The End of the Line

Album: Death Magnetic (2008)


  • This song is about a self-destructive, drug-addicted star. Metallica had plenty of experience with "battle scars" and "chemical affinity," as did many of the musicians who came into their orbit (they did tour with Guns N' Roses).
  • The song's main riff here was salvaged from "The New Song," which Metallica debuted live during 2006. Lars Ulrich told Rolling Stone. "We were writing and played two different new songs over the course of that summer, and none of them made the record (Death Magnetic). One was called 'New Song 1' – going out on a creative limb, here – and the other was called 'New Song 2.' That's how deep we went."

    He added: "There was a couple of pieces in 'New Song 1,' some of the middle bit ended up in 'All Nightmare Long,' and the intro bit ended up in 'The End of the Line.' That's how we work; stuff just gets changed around, moved over and this goes over there and the rest of that gets sacked and that ends up in the intro in song five." [Laughs]

Comments: 3

  • Zero from Nowhere, NjI think it's kind of a downer ending; the addict has overdosed and died and the bridge is his funeral, "As we gather here today, we bid farewell." Though I can't make sense of the slave becoming the master if the person died. (although we bid farewell could be farewell to the drug and the slave from the drug has become the master I can kinda see what you mean eric)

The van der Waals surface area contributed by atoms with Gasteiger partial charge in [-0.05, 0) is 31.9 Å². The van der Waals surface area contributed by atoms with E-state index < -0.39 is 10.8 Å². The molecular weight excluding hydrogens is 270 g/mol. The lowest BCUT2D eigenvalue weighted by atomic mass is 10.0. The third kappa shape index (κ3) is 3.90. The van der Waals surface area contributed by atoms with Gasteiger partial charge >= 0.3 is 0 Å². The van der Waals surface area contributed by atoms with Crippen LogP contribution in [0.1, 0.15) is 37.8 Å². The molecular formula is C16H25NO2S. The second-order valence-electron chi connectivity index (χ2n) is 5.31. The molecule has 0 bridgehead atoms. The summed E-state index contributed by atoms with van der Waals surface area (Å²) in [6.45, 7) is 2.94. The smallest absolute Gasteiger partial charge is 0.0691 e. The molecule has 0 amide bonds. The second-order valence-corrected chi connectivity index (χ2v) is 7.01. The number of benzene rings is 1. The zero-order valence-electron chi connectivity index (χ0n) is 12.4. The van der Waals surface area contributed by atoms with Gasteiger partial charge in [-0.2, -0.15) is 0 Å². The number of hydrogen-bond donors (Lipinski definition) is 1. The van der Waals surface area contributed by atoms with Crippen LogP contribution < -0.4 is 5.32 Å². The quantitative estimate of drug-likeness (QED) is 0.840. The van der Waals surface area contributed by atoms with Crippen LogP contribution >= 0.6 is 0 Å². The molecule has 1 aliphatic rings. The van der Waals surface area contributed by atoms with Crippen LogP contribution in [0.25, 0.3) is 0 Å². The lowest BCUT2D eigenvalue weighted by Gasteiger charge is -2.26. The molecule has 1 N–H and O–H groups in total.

• Eric from Duluth, MnI love this song. I think it's a part two of Master Of Puppets, and the addict has overcome his addiction. The title references a cocaine line, and that it is behind them. the lines "we bid farewell... the slave becomes the master" and "Never mind... You've reached the end of the line" sound like they are throwing away their past life and starting new, similar to James' detox time.
  • Nick from Cairns, AustraliaOne of my favourite new songs from metallica, it seems Metallica can still keep me interested and entertained even though the've reached their 40's. Anyway the album was intended to reach a sound more related to the Justice album and the Black album. This was in an interview with Kirk Hammett in the July 2008 issue of Metal Hammer magazine. Though I think its just like the Justice Album, since it has a 10 minute instrumental ("Suicide and Redemption" is pretty similar to "To Live is To Die"), most songs range from 5 to 8 minutes as well and follow the same song structure.
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